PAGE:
Effect of lead(IV) acetate on procoagulant activity in human red blood cells

Keun Young Kim, Kyung Min Lim, Jung Hun Shin, Ji Yoon Noh, Jae Bum Ahn, Da Hye Lee, Jin Ho Chung

Research output: Contribution to journalArticlepeer-review

3 Scopus citations


Lead (Pb) is a ubiquitously occurring environmental heavy metal which is widely used in industry and human life. Possibly due to a global industrial expansion, recent studies have revealed the prevalent human exposure to Pb and increased risk of Pb toxicity. Once ingested by human, 95% of absorbed Pb is accumulated into erythrocytes and erythrocytes are known to be a prime target for Pb toxicity. Most of the studies were however, focused on Pb2+ whereas the effects of Pb4+, another major form of Pb on erythrocytes are poorly understood yet. In this study, we investigated and compared the effects of Pb4+, Pb2+ and other heavy metals on procoagulant activation of erythrocytes, an important factor for the participation of erythrocytes in thrombotic events in an effort to address the cardiovascular toxicity of Pb4+. Freshly isolated erythrocytes from human were incubated with Pb4+, Pb2+, Cd2+ and Ag+ and the exposure of phosphatidylserine (PS), key marker for procoagulant activation was measured using flow cytometry. As a result, while Cd2+ and Ag+ did not affect PS exposure, Pb4+ and Pb2+ induced significantly PS exposure in a dose-dependent manner. Of a particular note, Pb4+ induced PS exposure with a similar potency with Pb2+. PS bearing microvesicle (MV), another important contributor to procoagulant activation was also generated by Pb4+. These PS exposure and MV generation by Pb4+ were well in line with the shape change of erythrocyte from normal discocytes to MV shedding echinocytes following Pb4+ treatment. Meanwhile, nonspecific hemolysis was not observed suggesting the specificity of Pb4+-induced PS exposure and MV generation. These results indicated that Pb4+ could induce procoagulant activation of erythrocytes through PS exposure and MV generation, suggesting that Pb4+ exposure might ultimately lead to increased thrombotic events.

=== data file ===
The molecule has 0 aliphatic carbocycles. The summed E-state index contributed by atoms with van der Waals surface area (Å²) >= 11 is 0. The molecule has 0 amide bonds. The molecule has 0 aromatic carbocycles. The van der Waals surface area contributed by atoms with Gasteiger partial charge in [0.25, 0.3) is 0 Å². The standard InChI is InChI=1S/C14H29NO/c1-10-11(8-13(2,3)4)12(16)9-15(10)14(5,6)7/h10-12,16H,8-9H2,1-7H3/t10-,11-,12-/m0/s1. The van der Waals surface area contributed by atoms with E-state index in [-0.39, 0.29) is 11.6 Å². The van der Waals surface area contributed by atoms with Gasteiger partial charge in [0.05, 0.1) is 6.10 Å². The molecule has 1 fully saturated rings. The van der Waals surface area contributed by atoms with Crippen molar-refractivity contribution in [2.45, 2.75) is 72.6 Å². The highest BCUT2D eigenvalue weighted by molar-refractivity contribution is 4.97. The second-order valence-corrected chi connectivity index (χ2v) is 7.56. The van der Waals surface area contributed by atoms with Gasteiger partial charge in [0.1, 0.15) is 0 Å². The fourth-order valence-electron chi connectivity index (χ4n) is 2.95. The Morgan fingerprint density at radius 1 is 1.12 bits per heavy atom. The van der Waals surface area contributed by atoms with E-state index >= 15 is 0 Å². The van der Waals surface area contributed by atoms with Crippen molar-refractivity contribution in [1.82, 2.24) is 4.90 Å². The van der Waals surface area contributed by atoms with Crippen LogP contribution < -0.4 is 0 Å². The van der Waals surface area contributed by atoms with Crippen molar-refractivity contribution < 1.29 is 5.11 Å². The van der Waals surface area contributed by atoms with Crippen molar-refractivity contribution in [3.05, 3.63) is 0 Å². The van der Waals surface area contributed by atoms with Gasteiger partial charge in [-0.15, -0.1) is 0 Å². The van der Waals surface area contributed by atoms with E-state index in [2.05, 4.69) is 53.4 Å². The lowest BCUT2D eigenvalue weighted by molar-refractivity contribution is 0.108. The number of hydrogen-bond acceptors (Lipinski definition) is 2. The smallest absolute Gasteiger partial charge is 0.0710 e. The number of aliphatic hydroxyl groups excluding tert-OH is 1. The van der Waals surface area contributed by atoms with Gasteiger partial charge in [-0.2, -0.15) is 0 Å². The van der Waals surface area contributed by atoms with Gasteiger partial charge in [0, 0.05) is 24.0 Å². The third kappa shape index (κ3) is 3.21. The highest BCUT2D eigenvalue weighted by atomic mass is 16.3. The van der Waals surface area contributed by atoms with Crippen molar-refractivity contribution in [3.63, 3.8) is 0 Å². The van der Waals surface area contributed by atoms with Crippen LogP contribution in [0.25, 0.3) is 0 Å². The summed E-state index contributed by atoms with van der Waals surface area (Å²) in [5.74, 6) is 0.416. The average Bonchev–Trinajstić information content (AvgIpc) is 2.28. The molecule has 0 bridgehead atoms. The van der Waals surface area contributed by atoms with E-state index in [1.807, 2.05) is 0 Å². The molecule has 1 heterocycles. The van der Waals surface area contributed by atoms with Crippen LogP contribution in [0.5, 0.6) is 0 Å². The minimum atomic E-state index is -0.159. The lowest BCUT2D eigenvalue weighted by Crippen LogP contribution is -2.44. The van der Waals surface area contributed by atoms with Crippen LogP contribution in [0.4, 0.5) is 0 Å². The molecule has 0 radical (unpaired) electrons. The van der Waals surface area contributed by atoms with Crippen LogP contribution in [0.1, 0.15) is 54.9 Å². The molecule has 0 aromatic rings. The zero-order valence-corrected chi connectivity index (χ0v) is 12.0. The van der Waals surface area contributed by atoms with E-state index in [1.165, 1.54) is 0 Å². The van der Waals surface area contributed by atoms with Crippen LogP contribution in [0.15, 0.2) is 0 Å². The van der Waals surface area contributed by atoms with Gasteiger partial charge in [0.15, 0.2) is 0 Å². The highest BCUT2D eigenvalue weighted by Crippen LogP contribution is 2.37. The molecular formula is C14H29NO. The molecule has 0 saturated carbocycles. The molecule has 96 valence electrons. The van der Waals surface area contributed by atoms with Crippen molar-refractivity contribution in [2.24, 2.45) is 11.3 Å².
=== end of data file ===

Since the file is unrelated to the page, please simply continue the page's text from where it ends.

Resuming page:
Original languageEnglish
Pages (from-to)175-180
Number of pages6
JournalToxicological Research
Issue number4
StatePublished - Dec 2009


  • Hemolysis
  • Lead
  • Microvesicle generation
  • Pb
  • Phosphatidylserine exposure
  • Red blood cell


Dive into the research topics of 'Effect of lead(IV) acetate on procoagulant activity in human red blood cells'. Together they form a unique fingerprint.

Cite this